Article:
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Article IV – The States

Article four of the United States Constitution lays down the principles and obligations to be considered by the states when in relation with each other.  Article four is stated under four heads namely: Section 1- Each State to Honor all others, Section 2- State citizens, Extradition, Section 3-New States, and Section 4-Republican Government.

Section 1 reads: “Full Faith and Credit shall be given in each State to the public Acts, Records, and judicial Proceedings of every other State. And the Congress may by general Laws prescribe the Manner in which such Acts, Records and Proceedings shall be proved, and the Effect thereof.” [i]  Accordingly, all the states of US shall mutually respect, recognize and enforce the laws of another state as far as it is not conflicting with the laws of the respective state.  For example, a marriage which is recognized and performed in state A should be considered as a valid marriage by state B even if state B does not recognize the type of marriage for e.g. same-sex marriage.  Similarly, in the law of contract, each contract should be interpreted by the law of the state in which it was entered into, unless it was otherwise intended by the parties.  Therefore, under section 1 although the states remain independent, they shall remain in mutual relationship when it comes to private claims.

Section 2 clause 1 reads: “The Citizens of each State shall be entitled to all Privileges and Immunities of Citizens in the several States.” [ii]  This clause ensures equal treatment to the citizens of all the states by the Congress.  Under this clause, people of all states shall enjoy free mobility between each state and also enjoy all privileges and immunities of free citizens in all the states.  Clause 1 silently promotes interstate trade and commerce since citizens can freely ingress and regress into the desired state.  However, the citizens doing business in a foreign state will be required to pay tax and duties as the inhabitants of the respective state. 

Section 2 clause 2 reads: “A Person charged in any State with Treason, Felony, or other Crime, who shall flee from Justice, and be found in another State, shall on Demand of the executive Authority of the State from which he fled, be delivered up, to be removed to the State having Jurisdiction of the Crime.” [iii]  All citizens in addition to enjoying the privileges and immunities shall also be bound by the laws of the states.  If a citizen is fleeing after committing a crime to another state, the state which finds the fugitive has the duty to return the citizen to the state where the crime was committed.

Section 2 Clause 3 reads: “No Person held to Service or Labor in one State, under the Laws thereof, escaping into another, shall, in Consequence of any Law or Regulation therein, be discharged from such Service or Labor, but shall be delivered up on Claim of the Party to whom such Service or Labor may be due.”[iv]  Under clause 3, the owner of a fleeing slave has the right to repossess the slave from another state, even if the sate law where the slave is found does not legalize the act of repossessing the slave.  The state law which penalizes the recapture will be considered unconstitutional.  However, the clause seems obsolete now because the 13th amendment of the Constitution has abolished slavery and involuntary servitude. [v]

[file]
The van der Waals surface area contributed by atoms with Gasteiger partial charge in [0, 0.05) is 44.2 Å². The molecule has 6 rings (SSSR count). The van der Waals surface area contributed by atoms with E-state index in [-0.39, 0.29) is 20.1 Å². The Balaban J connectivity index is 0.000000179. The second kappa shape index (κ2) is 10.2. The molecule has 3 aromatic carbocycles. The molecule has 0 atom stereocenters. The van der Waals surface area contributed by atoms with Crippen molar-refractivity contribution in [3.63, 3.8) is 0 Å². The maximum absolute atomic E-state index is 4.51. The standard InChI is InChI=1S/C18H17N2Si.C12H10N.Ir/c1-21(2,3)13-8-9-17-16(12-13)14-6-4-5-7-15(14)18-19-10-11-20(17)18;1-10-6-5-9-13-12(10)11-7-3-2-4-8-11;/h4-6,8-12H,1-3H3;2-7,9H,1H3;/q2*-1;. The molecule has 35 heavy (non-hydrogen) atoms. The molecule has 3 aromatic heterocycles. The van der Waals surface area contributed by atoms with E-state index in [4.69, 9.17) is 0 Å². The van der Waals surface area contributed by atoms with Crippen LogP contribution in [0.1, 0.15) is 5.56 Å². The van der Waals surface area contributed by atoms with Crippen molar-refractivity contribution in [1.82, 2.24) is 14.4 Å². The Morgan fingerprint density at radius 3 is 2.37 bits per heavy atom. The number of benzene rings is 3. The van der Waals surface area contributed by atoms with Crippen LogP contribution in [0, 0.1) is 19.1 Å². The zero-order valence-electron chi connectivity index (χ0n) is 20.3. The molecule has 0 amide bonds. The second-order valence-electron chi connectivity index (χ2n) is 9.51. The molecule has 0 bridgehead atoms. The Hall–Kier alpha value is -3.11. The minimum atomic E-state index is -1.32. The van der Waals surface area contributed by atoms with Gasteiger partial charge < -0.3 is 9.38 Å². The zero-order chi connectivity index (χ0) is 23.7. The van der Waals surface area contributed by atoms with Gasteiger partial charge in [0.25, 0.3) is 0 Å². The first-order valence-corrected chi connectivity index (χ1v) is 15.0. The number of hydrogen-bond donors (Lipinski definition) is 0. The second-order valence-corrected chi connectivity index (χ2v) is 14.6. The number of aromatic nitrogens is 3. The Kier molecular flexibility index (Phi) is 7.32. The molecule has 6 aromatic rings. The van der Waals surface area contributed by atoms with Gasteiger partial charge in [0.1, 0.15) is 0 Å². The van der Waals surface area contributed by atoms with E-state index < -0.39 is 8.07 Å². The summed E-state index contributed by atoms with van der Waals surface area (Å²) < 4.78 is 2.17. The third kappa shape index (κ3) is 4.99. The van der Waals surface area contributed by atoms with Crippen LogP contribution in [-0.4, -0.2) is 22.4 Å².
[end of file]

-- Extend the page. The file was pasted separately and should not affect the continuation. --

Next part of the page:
Section 3 reads in part: “New States may be admitted by the Congress into this Union; but no new States shall be formed or erected within the Jurisdiction of any other State; nor any State be formed by the Junction of two or more States, or parts of States, without the Consent of the Legislatures of the States concerned as well as of the Congress…” [vi]  According to this section, new states shall be formed and admitted into the Union and placed in the same footing as the already existing states.  This means every newly formed state will be able to exercise the governmental powers as enjoyed by the existing states.

Section 4 reads: “The United States shall guarantee to every State in this Union a Republican Form of Government, and shall protect each of them against Invasion; and on Application of the Legislature, or of the Executive (when the Legislature cannot be convened) against domestic Violence.” [vii]  As opposed to monarchical or aristocratic governments, ensures a republican government.  Republican government is where the state derives its powers from the citizens.  Further, the Union government guarantees protection to all state governments from invasion and insurrection.

[i] USCS Const. Art. IV, § 1.

[ii] USCS Const. Art. IV, § 2, Cl 1.

[iii] USCS Const. Art. IV, § 2,Cl 2.

[iv] USCS Const. Art. IV, § 2, Cl 3 

[v] (See USCS Const. Art. IV, § 2, Cl 3 explanatory notes) 

[vi] USCS Const. Art. IV, § 3. 

[vii] USCS Const. Art. IV, § 4.

Inside Article IV – The States